In the preferred embodiment inflatable gasket 26 extends completely around the periphery of door 10 to provide a complete peripheral seal. Gasket 26 is selectively configurable between a non-inflated configuration as seen in FIG. 9 and an inflated configuration as seen in FIG. 10, by an inflation valve. More particularly, gasket 26 includes a flexible bubble shaped region 26 b that extends from the T-shaped base 26 a. Bubble shaped region 26 b is flexible thereby allowing it to expand and contract with the inflating and deflating of the gasket 26. As the flexible bubble shaped gasket region 26 b expands as a result of inflation, the outside of the bubble shaped gasket region 26 b make contact with and subsequently exerts an outward force against the walls of the rear opening of the cargo container. Through this outwardly exerted force, a seal is created between the portable containment door 10 and the cargo container. This seal minimizes the amount of fumigant that escapes from the cargo container during the fumigant process, thereby lowering the overall amount of fumigant that is used during the fumigation process. As best seen in FIG. 2, door 10 has generally rounded or radiussed corners. Accordingly, the present invention further provides corner seals 19. Each corner seal 19 preferably comprises a generally triangular sealing structure having straight legs disposed at 90 degrees and a concavely radiussed hypotenuse. Corner seals 19 are preferably positioned so as to engage the corners of the cargo container with the radiussed hypotenuse engaging one of the convex corners of door 10. Corner seals 19 may be adhesively secured to the corners of door 10.

A line connection housing 30 is disposed on door 11 adjacent to the hatch 14 on the outer 20 surface of the portable containment door. The line connection housing 30 is preferably a separated region on the outer surface of the door that contains all of the connection ports necessary for performing the fumigation. The line connection housing 30 can be placed anywhere on the outer surface of the potable containment door 10 as is convenient for the performing of the fumigation. As best seen in FIG. 13, line connection housing 30 includes a plurality of connection ports. The connection ports include first and second pneumatic connection ports, referenced as 32 a and 32 b, each of which is in fluid communication with each of the pneumatic cylinders 16 for use in extending and retracting the pistons 16 a to selectively engage and disengage the cargo container. More particularly, the pneumatic flow line connection ports couple to an external compressed air source that provides the pressurized gas that is required for actuation the pneumatic cylinders.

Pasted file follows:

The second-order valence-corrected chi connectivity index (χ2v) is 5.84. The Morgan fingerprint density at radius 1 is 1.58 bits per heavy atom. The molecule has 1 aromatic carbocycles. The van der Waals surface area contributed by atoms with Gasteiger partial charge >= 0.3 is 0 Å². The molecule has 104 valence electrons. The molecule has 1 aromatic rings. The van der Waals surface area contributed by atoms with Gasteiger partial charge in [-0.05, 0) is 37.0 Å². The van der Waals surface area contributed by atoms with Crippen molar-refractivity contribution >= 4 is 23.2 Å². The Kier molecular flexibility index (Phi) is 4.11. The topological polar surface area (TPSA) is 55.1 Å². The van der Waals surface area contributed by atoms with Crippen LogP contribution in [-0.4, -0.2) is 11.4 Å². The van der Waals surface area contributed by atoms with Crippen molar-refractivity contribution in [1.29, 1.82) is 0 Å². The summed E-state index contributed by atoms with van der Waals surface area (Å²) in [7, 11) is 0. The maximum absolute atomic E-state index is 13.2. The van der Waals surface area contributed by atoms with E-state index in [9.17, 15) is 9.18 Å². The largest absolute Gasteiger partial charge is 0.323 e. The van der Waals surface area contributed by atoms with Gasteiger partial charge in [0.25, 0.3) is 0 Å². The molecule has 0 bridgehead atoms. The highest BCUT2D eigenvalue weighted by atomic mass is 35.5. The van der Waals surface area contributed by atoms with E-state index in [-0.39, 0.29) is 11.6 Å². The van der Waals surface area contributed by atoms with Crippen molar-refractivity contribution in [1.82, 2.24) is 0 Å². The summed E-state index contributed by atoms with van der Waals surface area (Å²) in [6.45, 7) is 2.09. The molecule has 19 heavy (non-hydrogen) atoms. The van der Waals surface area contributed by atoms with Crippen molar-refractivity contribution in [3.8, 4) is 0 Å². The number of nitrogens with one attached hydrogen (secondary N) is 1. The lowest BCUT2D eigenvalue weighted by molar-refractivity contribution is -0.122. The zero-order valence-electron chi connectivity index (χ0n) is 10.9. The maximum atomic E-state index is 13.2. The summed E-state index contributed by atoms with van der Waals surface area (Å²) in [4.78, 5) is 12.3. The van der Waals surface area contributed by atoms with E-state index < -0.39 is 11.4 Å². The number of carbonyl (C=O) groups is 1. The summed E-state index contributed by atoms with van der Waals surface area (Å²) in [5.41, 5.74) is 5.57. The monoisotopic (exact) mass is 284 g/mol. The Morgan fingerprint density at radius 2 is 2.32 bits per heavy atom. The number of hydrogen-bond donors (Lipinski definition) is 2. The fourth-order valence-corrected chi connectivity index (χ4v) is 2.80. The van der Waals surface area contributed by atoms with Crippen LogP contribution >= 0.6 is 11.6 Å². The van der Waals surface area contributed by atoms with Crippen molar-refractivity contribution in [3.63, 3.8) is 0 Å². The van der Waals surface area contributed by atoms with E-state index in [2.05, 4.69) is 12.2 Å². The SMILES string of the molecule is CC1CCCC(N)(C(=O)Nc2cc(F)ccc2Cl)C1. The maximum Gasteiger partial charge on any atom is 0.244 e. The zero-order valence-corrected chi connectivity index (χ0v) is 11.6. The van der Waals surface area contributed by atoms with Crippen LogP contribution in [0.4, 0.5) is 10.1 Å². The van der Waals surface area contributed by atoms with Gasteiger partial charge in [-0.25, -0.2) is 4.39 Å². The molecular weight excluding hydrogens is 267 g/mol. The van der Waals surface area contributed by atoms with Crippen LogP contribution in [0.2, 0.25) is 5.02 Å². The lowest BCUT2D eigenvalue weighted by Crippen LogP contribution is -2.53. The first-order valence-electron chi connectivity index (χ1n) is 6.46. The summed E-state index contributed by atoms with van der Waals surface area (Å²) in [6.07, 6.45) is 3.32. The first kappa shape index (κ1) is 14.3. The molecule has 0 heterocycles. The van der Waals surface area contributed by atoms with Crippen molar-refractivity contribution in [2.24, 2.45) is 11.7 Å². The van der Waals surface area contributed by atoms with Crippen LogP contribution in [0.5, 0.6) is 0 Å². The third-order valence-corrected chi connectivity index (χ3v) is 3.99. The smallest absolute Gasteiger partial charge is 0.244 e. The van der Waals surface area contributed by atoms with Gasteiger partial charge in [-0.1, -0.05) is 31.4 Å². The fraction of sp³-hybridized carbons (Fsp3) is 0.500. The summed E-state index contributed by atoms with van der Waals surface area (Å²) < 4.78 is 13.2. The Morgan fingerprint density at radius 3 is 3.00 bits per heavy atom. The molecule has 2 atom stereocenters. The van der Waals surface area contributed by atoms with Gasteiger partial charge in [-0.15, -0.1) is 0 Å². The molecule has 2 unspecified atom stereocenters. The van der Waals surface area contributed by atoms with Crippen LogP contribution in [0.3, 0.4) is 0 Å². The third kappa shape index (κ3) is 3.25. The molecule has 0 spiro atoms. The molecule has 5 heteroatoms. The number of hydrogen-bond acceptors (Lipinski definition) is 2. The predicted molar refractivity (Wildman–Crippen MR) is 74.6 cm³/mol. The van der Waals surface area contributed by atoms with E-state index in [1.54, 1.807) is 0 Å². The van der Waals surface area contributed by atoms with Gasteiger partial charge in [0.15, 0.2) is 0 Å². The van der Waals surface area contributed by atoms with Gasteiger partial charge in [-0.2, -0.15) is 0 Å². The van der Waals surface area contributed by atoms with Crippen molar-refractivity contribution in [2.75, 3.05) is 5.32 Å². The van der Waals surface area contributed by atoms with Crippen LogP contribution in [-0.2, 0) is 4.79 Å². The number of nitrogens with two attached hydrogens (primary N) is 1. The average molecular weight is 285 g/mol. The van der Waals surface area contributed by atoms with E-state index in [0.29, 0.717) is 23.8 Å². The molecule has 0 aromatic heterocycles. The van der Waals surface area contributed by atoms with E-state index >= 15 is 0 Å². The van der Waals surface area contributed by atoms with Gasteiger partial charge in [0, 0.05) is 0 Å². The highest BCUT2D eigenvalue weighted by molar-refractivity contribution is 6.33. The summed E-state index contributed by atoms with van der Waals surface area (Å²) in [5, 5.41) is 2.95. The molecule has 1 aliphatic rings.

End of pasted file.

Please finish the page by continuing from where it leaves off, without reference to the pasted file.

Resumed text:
Connection housing 30 further includes three sampling line connections, referenced as 34 a, 34 b, and 34 c. Sampling line connections 34 a, 34 b, and 34 c, allow for connection of tubular sampling lines used to carry the sampled fumigant out from the interior of the cargo container during the fumigation process for sampling at a remote sampling station. The remote sampling station may be staffed by a member of the FDA or personnel trained to monitor fumigation methods and effectiveness. The sampled fumigant is subsequently used to determine the concentration of the fumigant at specific times during the fumigation process. In determining the concentration of the fumigant within the cargo container, the monitoring personnel can determine whether or not the required fumigant concentration level is reached, ensuring that all potential pests are exterminated. As is defined by the standards set forth in the PPQ compliance agreement, gas must be sampled from at least three points within the cargo container. As a result, at least three gas sampling flow line connectors are located within the line connection housing 30, however the design can be adjusted to incorporate the installation of multiple gas sampling flow line connectors, the number of which being determined by the specific fumigation process. A main fumigant introduction gas flow line connector 36 is provided to allow for connection to a fumigant introduction line, through which fumigant is flowed into the cargo container. In addition, connection housing 30 includes a gasket inflation connector 38, such as a Schrader valve, that allows for connection of a compressed air line to selectively inflate gasket 26, or alternatively allow for deflation of gasket 26. As discussed above, gasket inflation connector 38 is in fluid communication with the inflatable bubble portion 26 b of gasket 26 whereby inflation of gasket 26 creates a generally air-tight seal with the inner structure of the shipping container. Finally, connection housing 30 includes an electrical power connector 39. Electrical power connector 39 can be any suitable means for coupling the containment door to an external electrical power source, and in the shown embodiment is a standard female electrical socket.